There are so many varieties. But there is a group we call “design issues.” People are using a lot of shared libraries or shared functions and may not fully understand how something works and end up with something that makes those extra database calls. If we’re calling a database for the same information over and over again, not realizing that the previous line of code already made that call, that’s going to slow you down. Even if there are only two calls and they are just 10 milliseconds, if one of those is extra, that added 10 milliseconds is going to seriously affect your scalability. That’s a design thing Dynatrace is really good at looking at.

Do you use any of the other Dynatrace tools?

Off and on we’ve been using the User Experience Monitoring for some of our store systems. So, while the core Dynatrace tools are server side instrumentation, UEM involves instrumentation on the user’s browser or mobile device.   If it is a browser, for example, you can see how long an image or JavaScript took to load and execute. It gives you that full end-to-end picture. We’ve been using that off and on for our store system so we can see what our salespeople are experiencing and we’re looking at expanding that.

Anything you wish the tool could provide that it doesn’t today, or anything you would want more of?

Once you implement APM across your entire enterprise like we have, the challenge is the huge volumes of data you generate. It is almost beyond the human ability to analyze and comprehend. So we essentially need a machine learning technology to be able to assist with issue detection and correlation analysis, basically a way for the APM system to tell us, “Hey, you’ve got a problem here and this is the extent of the problem and we’ve done some automated analysis and this is probably where the problem area is” so you can quickly resolve it.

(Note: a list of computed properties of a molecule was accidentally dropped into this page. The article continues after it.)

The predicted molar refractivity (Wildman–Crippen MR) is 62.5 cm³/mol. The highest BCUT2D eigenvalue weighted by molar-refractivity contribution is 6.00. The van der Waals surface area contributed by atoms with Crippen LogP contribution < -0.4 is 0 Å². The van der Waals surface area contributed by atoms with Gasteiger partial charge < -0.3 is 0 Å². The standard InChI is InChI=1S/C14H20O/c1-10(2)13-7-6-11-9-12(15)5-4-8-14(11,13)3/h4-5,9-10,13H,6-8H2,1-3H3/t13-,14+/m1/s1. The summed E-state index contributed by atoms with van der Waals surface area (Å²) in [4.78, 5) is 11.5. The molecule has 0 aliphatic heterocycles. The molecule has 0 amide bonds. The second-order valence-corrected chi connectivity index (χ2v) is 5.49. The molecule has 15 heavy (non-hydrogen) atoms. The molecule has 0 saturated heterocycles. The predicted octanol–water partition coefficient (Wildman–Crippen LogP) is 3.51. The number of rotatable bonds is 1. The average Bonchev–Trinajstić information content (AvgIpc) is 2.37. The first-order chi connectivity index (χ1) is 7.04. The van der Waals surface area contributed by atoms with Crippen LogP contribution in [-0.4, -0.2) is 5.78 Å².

The typical approach is you set predetermined thresholds. You might monitor the response time of a particular page, like your checkout page or your home page, and say “I want the system to tell me every time the home page takes longer than six seconds to load.”

That sounds good, but what happens is its going to happen a lot and you’ll get these alerts and then you have to decide, “Is this important for me to look at because I’m getting all these other alerts as well?” If you decide to look at it, then you have to figure out if it is serious and what the cause is. So you start looking through a lot of data to do the full analysis and that takes a ton of time. It’s very complicated.

So where the tools are going, and where they really need to go, is to the next step, where they can say, “Hey, you have a problem and it’s affecting this many customers and it’s of this nature and here’s what’s involved in addressing it.” That is, I think, an exciting new area for the APM tools.

Great. Anything else I didn’t think to ask that you think is important to get across?

I think we kind of touched on it, but if readers are serious about the performance of their systems, then it’s really about addressing it through the whole lifecycle in development, in testing and in production, really taking that APM mindset. A lot of implementations just focus on one area, but to be really successful you have to do it essentially from start to finish, from design and development all the way through to production. That’s one of the reasons we really like Dynatrace, because it can be used in all of them. But regardless of what tools you’re using, you need to take that mindset to really be successful.

Copyright © 2015 IDG Communications, Inc.